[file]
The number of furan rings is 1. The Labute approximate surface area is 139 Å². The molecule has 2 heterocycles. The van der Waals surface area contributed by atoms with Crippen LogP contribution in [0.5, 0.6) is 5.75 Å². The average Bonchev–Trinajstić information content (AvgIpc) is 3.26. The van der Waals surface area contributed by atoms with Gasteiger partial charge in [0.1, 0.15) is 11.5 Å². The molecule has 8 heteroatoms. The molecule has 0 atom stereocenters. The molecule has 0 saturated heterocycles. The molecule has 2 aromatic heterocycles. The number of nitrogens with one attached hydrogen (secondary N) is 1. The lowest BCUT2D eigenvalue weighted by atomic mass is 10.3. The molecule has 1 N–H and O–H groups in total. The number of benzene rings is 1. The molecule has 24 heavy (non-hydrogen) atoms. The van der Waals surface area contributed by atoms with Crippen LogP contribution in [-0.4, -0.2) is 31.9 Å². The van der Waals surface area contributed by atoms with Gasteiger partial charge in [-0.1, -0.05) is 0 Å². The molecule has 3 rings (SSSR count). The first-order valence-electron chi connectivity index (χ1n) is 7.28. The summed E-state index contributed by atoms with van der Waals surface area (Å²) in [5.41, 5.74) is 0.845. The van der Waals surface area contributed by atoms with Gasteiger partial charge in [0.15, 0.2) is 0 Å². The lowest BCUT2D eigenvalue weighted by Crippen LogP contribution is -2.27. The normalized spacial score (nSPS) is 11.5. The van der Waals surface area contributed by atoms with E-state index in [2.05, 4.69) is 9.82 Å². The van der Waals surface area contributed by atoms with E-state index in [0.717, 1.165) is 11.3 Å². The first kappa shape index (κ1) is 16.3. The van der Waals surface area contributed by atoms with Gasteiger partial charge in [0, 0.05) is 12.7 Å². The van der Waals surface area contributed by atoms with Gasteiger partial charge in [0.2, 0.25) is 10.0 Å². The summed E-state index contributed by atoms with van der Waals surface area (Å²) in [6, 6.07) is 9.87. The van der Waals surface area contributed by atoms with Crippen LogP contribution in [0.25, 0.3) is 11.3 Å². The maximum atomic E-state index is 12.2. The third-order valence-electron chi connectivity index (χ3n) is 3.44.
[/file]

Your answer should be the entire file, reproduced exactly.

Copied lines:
The number of furan rings is 1. The Labute approximate surface area is 139 Å². The molecule has 2 heterocycles. The van der Waals surface area contributed by atoms with Crippen LogP contribution in [0.5, 0.6) is 5.75 Å². The average Bonchev–Trinajstić information content (AvgIpc) is 3.26. The van der Waals surface area contributed by atoms with Gasteiger partial charge in [0.1, 0.15) is 11.5 Å². The molecule has 8 heteroatoms. The molecule has 0 atom stereocenters. The molecule has 0 saturated heterocycles. The molecule has 2 aromatic heterocycles. The number of nitrogens with one attached hydrogen (secondary N) is 1. The lowest BCUT2D eigenvalue weighted by atomic mass is 10.3. The molecule has 1 N–H and O–H groups in total. The number of benzene rings is 1. The molecule has 24 heavy (non-hydrogen) atoms. The van der Waals surface area contributed by atoms with Crippen LogP contribution in [-0.4, -0.2) is 31.9 Å². The van der Waals surface area contributed by atoms with Gasteiger partial charge in [-0.1, -0.05) is 0 Å². The molecule has 3 rings (SSSR count). The first-order valence-electron chi connectivity index (χ1n) is 7.28. The summed E-state index contributed by atoms with van der Waals surface area (Å²) in [5.41, 5.74) is 0.845. The van der Waals surface area contributed by atoms with Gasteiger partial charge in [0.15, 0.2) is 0 Å². The lowest BCUT2D eigenvalue weighted by Crippen LogP contribution is -2.27. The normalized spacial score (nSPS) is 11.5. The van der Waals surface area contributed by atoms with E-state index in [2.05, 4.69) is 9.82 Å². The van der Waals surface area contributed by atoms with E-state index in [0.717, 1.165) is 11.3 Å². The first kappa shape index (κ1) is 16.3. The van der Waals surface area contributed by atoms with Gasteiger partial charge in [0, 0.05) is 12.7 Å². The van der Waals surface area contributed by atoms with Gasteiger partial charge in [0.2, 0.25) is 10.0 Å². The summed E-state index contributed by atoms with van der Waals surface area (Å²) in [6, 6.07) is 9.87. The van der Waals surface area contributed by atoms with Crippen LogP contribution in [0.25, 0.3) is 11.3 Å². The maximum atomic E-state index is 12.2. The third-order valence-electron chi connectivity index (χ3n) is 3.44.